Background. The growth in overseas nurse recruitment to address staff shortages in the United Kingdom (UK) has led to the proliferation of adaptation programmes for overseas nurses to gain appropriate experience and enable them register with the Nursing and Midwifery Council. This paper reports on selected findings from an independent evaluation of an adaptation programme for overseas Registered Nurses offered by a large acute National Health Service trust.
Aim. This paper reports on a study to evaluate the programme with reference to its objectives, outcomes and overall success from the perspective of various stakeholders.
Methods. A pluralistic evaluation research model was adopted to identify the criteria that stakeholders used to judge the success of an adaptation programme, and then to use these criteria to judge the programme in question. Data were collected by means of focus group and individual in-depth interviews with overseas nurses, ward managers, mentors, senior nurse managers and educators over a 12 month period and analysed by drawing on the principles of dimensional analysis. The criteria for success identified by the various stakeholders provided a framework through which the overall success of the initiative could be judged.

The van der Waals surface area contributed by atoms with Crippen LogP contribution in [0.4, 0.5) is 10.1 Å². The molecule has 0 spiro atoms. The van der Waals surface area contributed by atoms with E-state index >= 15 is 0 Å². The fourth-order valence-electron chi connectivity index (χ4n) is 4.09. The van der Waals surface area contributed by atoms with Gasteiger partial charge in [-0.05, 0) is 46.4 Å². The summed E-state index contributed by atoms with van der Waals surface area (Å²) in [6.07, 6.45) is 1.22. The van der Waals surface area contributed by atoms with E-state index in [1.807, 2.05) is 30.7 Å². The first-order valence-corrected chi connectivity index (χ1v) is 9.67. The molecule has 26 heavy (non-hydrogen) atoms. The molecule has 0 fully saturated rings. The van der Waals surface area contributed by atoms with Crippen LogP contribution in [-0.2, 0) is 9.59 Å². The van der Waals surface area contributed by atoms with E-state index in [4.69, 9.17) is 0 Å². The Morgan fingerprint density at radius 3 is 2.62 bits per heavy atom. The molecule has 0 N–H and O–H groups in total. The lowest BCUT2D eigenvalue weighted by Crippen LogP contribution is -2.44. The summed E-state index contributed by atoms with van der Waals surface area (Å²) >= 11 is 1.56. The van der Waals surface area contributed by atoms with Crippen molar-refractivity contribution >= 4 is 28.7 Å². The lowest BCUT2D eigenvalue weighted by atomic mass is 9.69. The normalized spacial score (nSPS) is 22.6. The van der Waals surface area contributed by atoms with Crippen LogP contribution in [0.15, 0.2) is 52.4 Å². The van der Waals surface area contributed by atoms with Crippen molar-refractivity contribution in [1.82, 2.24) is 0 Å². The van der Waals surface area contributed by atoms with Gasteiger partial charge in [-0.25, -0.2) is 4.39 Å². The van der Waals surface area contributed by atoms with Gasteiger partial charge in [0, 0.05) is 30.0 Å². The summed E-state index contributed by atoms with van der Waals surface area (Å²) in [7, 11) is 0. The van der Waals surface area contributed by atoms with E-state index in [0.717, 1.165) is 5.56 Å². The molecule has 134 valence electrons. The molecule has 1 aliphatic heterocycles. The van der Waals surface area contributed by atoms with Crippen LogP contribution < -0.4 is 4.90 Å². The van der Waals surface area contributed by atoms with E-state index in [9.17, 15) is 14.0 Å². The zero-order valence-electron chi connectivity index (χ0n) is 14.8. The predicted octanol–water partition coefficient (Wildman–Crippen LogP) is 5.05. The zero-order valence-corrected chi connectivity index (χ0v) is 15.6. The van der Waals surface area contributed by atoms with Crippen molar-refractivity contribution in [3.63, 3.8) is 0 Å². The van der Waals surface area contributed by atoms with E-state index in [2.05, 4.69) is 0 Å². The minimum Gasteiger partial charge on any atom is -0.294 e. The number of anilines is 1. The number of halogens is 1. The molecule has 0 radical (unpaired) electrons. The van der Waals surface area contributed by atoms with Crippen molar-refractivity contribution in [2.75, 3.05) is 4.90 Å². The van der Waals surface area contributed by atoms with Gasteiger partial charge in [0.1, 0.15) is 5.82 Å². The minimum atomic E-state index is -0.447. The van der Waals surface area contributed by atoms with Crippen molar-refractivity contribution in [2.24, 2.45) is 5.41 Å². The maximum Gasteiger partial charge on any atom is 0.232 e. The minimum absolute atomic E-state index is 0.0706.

Findings. Five meanings of success were identified: gaining professional registration; fitness for practice; reducing the nurse vacancy factor; equality of opportunity and promoting an organizational culture that values diversity. Key findings relating to each of these are presented. The ease with which nurses gained UK registration and integrated into the nursing workforce was influenced by the characteristics of the work environment, level of support, and organizational context.
Conclusion. Industrialized nations recruiting from the global nursing market need to invest in providing appropriate support to enable overseas nurses to adapt to working in a different health care system and social and cultural context.